Wednesday, February 22, 2012

When Profit Becomes Loss

Today is the first day of Lent, that time of year when we approach the celebration of Easter and consider what Christ's resurrection means for our lives. This devotional is one I actually wrote for Lent two years ago, but I think it's worth revisiting.

In Philippians 3:7-11, Paul writes these words: "But whatever was to my profit I now consider loss for the sake of Christ. What is more, I consider everything a loss compared to the surpassing greatness of knowing Christ Jesus my Lord, for whose sake I have lost all things. I consider them rubbish, that I may gain Christ and be found in him, not having a righteousness of my own that comes from the law, but that which is through faith in Christ—the righteousness that comes from God and is by faith. I want to know Christ and the power of his resurrection and the fellowship of sharing in his sufferings, becoming like him in his death, and so, somehow, to attain to the resurrection from the dead."
When I read these words, at first it seems easy to just skim over them and not really think about what Paul was actually saying in this passage. We generally don’t like to ponder on what it might mean to consider our profits to be “loss” since our culture is so saturated with ideals of winning, success, and gain. But when I really think about what Paul was actually saying in these few verses, I am overwhelmed by the worship and devotion in his words, and I also find myself wanting to know Christ the way he did that would prompt him to declare his feelings about Christ in these incredibly passionate terms. In the previous verses, Paul has spoken with pride about his supremely Jewish heritage, his zealous devotion to the law, and his “faultless” legalistic righteousness as a Pharisee—characteristics that he obviously greatly valued, some of which he had poured out years of effort to obtain. Nevertheless, in the next few verses he declares that all of those things—no matter what a great profit they might otherwise be—are actually a total loss compared to the amazing wonder of knowing Christ. Paul declares without hesitation that all those things which once had defined him were nothing more than rubbish—a word which, in the original Greek, was actually a vulgar expression implying worthless filth. When I read this, I am amazed that Paul was so willing to equate his supreme heritage and perfectly “righteous” life literally with garbage—because of knowing Jesus and being found in Him, a gain which was surpassingly great.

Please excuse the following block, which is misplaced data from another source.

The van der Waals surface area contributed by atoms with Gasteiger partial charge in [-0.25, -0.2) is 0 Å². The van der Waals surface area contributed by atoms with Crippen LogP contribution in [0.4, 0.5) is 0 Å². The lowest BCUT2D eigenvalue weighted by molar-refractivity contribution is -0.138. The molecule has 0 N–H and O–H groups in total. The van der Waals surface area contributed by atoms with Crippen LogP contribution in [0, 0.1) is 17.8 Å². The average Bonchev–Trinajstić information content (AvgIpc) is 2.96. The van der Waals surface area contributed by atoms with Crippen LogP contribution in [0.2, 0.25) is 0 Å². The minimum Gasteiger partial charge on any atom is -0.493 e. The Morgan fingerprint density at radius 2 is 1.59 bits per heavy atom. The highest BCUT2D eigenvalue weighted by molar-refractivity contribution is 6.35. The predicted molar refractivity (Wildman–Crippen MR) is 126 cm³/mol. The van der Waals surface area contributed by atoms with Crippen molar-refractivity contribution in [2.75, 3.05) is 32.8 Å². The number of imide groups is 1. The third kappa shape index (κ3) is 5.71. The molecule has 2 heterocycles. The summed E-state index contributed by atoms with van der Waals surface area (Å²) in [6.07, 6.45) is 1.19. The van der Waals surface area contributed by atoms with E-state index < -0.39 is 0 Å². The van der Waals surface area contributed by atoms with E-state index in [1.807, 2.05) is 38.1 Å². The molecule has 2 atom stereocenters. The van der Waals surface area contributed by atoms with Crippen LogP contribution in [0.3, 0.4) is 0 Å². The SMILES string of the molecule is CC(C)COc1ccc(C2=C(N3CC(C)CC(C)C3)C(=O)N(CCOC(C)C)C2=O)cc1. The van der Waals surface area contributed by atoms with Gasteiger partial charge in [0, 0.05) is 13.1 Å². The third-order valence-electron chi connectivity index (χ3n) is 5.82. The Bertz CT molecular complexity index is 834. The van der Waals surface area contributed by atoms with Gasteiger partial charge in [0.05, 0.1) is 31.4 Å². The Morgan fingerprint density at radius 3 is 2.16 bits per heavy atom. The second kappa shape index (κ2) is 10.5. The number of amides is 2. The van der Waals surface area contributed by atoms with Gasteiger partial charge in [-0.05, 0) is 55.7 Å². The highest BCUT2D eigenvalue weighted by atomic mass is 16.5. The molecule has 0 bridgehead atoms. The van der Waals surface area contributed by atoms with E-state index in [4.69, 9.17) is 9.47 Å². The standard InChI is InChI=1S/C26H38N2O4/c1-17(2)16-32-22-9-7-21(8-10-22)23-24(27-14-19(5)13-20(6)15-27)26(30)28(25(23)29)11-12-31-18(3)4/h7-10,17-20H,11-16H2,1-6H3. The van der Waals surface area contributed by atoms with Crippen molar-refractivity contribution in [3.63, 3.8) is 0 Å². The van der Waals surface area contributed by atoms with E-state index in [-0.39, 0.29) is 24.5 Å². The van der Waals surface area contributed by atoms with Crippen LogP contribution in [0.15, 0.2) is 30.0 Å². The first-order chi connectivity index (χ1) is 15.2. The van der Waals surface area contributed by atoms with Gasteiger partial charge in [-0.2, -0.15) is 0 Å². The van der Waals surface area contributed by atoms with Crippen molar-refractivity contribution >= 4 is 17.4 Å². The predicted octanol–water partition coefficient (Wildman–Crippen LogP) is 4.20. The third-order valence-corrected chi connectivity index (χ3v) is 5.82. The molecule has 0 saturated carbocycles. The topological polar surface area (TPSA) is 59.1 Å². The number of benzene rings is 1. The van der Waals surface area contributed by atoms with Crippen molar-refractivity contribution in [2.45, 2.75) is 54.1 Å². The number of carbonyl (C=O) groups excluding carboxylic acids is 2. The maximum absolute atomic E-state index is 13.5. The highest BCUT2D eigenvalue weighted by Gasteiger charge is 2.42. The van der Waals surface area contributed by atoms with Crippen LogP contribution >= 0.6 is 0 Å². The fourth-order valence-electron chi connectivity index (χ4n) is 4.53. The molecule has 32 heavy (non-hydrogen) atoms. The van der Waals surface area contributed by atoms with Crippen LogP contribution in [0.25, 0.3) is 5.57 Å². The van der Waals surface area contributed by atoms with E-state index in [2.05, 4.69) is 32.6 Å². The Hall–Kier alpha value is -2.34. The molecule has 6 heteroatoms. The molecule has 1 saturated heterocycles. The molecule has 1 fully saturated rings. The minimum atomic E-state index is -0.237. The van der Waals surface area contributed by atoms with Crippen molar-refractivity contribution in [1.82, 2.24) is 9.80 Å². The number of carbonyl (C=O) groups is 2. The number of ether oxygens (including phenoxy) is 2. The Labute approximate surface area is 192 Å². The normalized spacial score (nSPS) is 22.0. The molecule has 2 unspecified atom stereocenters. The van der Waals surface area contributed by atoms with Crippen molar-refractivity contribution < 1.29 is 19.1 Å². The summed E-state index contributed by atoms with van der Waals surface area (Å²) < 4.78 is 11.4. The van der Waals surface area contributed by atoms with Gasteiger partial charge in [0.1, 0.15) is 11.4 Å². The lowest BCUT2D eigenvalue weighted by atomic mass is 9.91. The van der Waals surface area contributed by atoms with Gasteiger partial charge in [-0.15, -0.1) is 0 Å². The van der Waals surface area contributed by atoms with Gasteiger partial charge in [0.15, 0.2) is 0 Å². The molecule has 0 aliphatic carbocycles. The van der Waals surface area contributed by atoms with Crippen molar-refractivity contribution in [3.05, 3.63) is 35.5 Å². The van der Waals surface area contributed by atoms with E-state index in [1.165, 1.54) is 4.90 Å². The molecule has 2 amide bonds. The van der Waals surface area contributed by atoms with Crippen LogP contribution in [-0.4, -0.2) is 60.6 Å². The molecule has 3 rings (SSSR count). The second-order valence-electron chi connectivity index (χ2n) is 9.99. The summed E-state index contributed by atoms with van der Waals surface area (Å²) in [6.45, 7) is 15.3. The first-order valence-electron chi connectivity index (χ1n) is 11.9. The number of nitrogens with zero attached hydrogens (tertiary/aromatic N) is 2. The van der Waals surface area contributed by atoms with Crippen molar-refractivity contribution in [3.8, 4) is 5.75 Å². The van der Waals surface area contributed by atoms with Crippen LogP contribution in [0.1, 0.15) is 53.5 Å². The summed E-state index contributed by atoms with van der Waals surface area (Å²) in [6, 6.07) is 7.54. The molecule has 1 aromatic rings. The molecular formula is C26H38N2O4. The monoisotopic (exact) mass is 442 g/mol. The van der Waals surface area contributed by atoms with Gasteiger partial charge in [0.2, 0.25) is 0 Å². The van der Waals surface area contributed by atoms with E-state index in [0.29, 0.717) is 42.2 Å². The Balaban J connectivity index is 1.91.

These verses prompt me to some questions about my relationship with Jesus and my life in general, and I hope they might do the same for you. Would I ever talk about Jesus in these terms? Or about anyone? Who would you or I readily lose all things for, but still consider knowledge of that person to be a life-sustaining profit? Does a saving knowledge of the risen Christ prompt us to gather all the best successes and credits and profits of our lives, worshipfully lay them at the foot of the cross, and still consider ourselves rich? And perhaps most importantly . . . do you and I know Christ, more and more, in such a way that we can increasingly say with Paul that everything else we value pales in comparison to knowing Him? Do we experience the peace, joy, and righteousness of Christ profoundly? So much so that everything which we consider to be to our profit—our jobs and grades and titles and degrees and reputations and money and whatever else—is simply loss in comparison to the surpassing worth of knowing and loving Jesus our Savior?

Paul had the privilege of knowing Christ in this intensely intimate way, and so do we! Through the miracle of the resurrection, each one of us has the privilege of gaining Christ and being found in and by Him. I find myself inspired by Paul’s words to want to know Christ and the daily accessible power of His resurrection in my life—a relationship that is so wonderful that it can make us see everything the world calls “valuable” in a whole new light. This is one of the messages that is on my heart as we approach the Lent and Easter season. As it was for Paul, so may it become for each of us. Jesus is worth it all.

No comments:

Post a Comment

What do you think?